Hate Crime Shocks San Francisco
A woman, 28, known to the public only as Richmond Jane Doe, was getting out of her car in a Richmond Calif. neighborhood on the evening of Dec. 13, when she was approached by four men and struck in the head with a blunt object. What followed was 45 minutes of brutal violence, homophobic epithets and gang rape.
Doe, an out lesbian who lives with her female partner, was likely targeted because of a rainbow sticker on her car.
The attack began outside of Doe’s car, but when the suspects heard someone approaching they forced her back into her car and relocated to a nearby apartment complex where—while taunting and harassing Doe for being a lesbian—her assailants assaulted her again, before leaving her beaten and naked on the street. Doe sought help from a nearby resident who then called the police.
Her four attackers have since been arrested—three have thus far been charged with kidnapping, car jacking and gang rape, and an additional gun charge and hate crime enhancement has been added to one of the suspect’s list of offenses. The success in arresting the alleged assailants is largely due to Doe bravely reporting the crime and being a witness.
However, this horrific assault remains a brutal reminder to the LGBT community of the importance of visibility. All too often, members of the queer community are victims of homophobic abuse and violence. And according to an annual report by the National Coalition of Anti-Violence Programs (NCAVP) this trend is only increasing. The report states that the number in reported hate violence incidents rose 24 percent in 2007. The FBI’s annual report on hate crimes also reflects an increased number of LGBT related hate crimes despite the overall number of hate crimes trending down 1 percent.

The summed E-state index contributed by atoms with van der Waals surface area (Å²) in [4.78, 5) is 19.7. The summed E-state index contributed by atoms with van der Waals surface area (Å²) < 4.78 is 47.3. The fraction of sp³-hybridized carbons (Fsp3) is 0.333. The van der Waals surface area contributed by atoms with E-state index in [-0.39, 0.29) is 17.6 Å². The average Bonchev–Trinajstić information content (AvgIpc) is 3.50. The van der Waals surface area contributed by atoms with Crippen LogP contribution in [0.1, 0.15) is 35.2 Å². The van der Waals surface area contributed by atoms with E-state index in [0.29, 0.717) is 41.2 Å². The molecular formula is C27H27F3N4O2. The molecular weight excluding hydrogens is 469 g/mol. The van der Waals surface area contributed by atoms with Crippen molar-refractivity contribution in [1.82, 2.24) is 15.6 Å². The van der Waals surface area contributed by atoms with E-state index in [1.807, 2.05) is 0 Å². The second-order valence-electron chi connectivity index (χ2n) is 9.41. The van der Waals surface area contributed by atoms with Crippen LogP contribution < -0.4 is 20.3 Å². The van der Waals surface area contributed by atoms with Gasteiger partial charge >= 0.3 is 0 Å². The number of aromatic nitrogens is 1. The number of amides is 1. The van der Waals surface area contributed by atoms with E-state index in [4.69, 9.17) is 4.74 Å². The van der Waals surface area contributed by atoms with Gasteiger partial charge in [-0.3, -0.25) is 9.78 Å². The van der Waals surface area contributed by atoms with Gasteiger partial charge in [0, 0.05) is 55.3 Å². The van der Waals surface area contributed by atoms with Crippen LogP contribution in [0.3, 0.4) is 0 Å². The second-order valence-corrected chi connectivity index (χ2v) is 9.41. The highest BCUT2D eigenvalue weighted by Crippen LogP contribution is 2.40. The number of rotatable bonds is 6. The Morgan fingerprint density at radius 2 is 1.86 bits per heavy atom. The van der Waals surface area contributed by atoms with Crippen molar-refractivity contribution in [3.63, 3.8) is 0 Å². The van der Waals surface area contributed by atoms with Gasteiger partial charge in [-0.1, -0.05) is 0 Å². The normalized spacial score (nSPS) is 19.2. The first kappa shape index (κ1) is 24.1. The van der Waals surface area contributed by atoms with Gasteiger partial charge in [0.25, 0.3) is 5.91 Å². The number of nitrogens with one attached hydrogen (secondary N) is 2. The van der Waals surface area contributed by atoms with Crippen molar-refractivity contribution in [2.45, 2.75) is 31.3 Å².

Avy Skolnik, a coordinator with the NCAVP, highlighted a potential cause of the upswing in these numbers: the recent passing of Prop 8—the bill that robbed same-sex couples of their constitutional right (if the California State Supreme Court is to be believed) to wed in the state of California. "Anytime there is an anti-LGBT initiative, we tend to see spikes both in the numbers and the severity of attacks . . . People feel this extra entitlement to act out their prejudice."
A peace rally has been scheduled—in response to the Richmond hate crime—for Sunday, Jan. 11 at Nicholl Park in Richmond at 4pm, with guest speakers, Richmond Mayor Gayle McLaughlin and Rhonda James, executive director of community violence solutions.
Donations for Doe can be sent to Community Violence Solutions, contact Joanne Douglass at 510-237-0113 with credit card donations and send checks to:
Community Violence Solutions
2101 Van Ness St.
San Pablo, Ca 94806
Attn: Mrs. Joanne Douglas
Important: Donors must write "Richmond Jane Doe" on the check in the memo space
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